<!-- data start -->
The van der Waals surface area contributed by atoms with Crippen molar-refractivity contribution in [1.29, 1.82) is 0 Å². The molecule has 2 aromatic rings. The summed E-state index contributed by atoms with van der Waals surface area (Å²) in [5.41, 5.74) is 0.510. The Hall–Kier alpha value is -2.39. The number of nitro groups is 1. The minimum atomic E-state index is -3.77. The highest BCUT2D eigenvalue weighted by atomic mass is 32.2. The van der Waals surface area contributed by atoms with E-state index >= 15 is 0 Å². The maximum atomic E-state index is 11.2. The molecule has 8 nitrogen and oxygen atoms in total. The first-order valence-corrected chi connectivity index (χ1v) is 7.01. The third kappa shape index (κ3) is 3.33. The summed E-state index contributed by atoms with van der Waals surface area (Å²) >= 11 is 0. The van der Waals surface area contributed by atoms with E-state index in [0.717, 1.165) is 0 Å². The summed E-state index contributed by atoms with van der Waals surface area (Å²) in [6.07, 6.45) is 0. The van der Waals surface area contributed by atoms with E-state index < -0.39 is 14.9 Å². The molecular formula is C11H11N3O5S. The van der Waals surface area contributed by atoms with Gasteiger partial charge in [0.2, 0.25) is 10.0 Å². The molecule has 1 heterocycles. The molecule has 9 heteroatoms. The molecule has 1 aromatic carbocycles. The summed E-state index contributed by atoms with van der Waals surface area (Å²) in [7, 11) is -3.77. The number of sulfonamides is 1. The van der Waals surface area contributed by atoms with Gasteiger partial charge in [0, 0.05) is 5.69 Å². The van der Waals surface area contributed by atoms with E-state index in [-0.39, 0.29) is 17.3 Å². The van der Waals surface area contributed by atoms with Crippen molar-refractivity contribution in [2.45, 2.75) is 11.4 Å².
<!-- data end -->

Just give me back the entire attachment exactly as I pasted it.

The van der Waals surface area contributed by atoms with Crippen molar-refractivity contribution in [1.29, 1.82) is 0 Å². The molecule has 2 aromatic rings. The summed E-state index contributed by atoms with van der Waals surface area (Å²) in [5.41, 5.74) is 0.510. The Hall–Kier alpha value is -2.39. The number of nitro groups is 1. The minimum atomic E-state index is -3.77. The highest BCUT2D eigenvalue weighted by atomic mass is 32.2. The van der Waals surface area contributed by atoms with E-state index >= 15 is 0 Å². The maximum atomic E-state index is 11.2. The molecule has 8 nitrogen and oxygen atoms in total. The first-order valence-corrected chi connectivity index (χ1v) is 7.01. The third kappa shape index (κ3) is 3.33. The summed E-state index contributed by atoms with van der Waals surface area (Å²) >= 11 is 0. The van der Waals surface area contributed by atoms with E-state index in [0.717, 1.165) is 0 Å². The summed E-state index contributed by atoms with van der Waals surface area (Å²) in [6.07, 6.45) is 0. The van der Waals surface area contributed by atoms with E-state index < -0.39 is 14.9 Å². The molecular formula is C11H11N3O5S. The van der Waals surface area contributed by atoms with Gasteiger partial charge in [0.2, 0.25) is 10.0 Å². The molecule has 1 heterocycles. The molecule has 9 heteroatoms. The molecule has 1 aromatic carbocycles. The summed E-state index contributed by atoms with van der Waals surface area (Å²) in [7, 11) is -3.77. The number of sulfonamides is 1. The van der Waals surface area contributed by atoms with Gasteiger partial charge in [0, 0.05) is 5.69 Å². The van der Waals surface area contributed by atoms with E-state index in [-0.39, 0.29) is 17.3 Å². The van der Waals surface area contributed by atoms with Crippen molar-refractivity contribution in [2.45, 2.75) is 11.4 Å².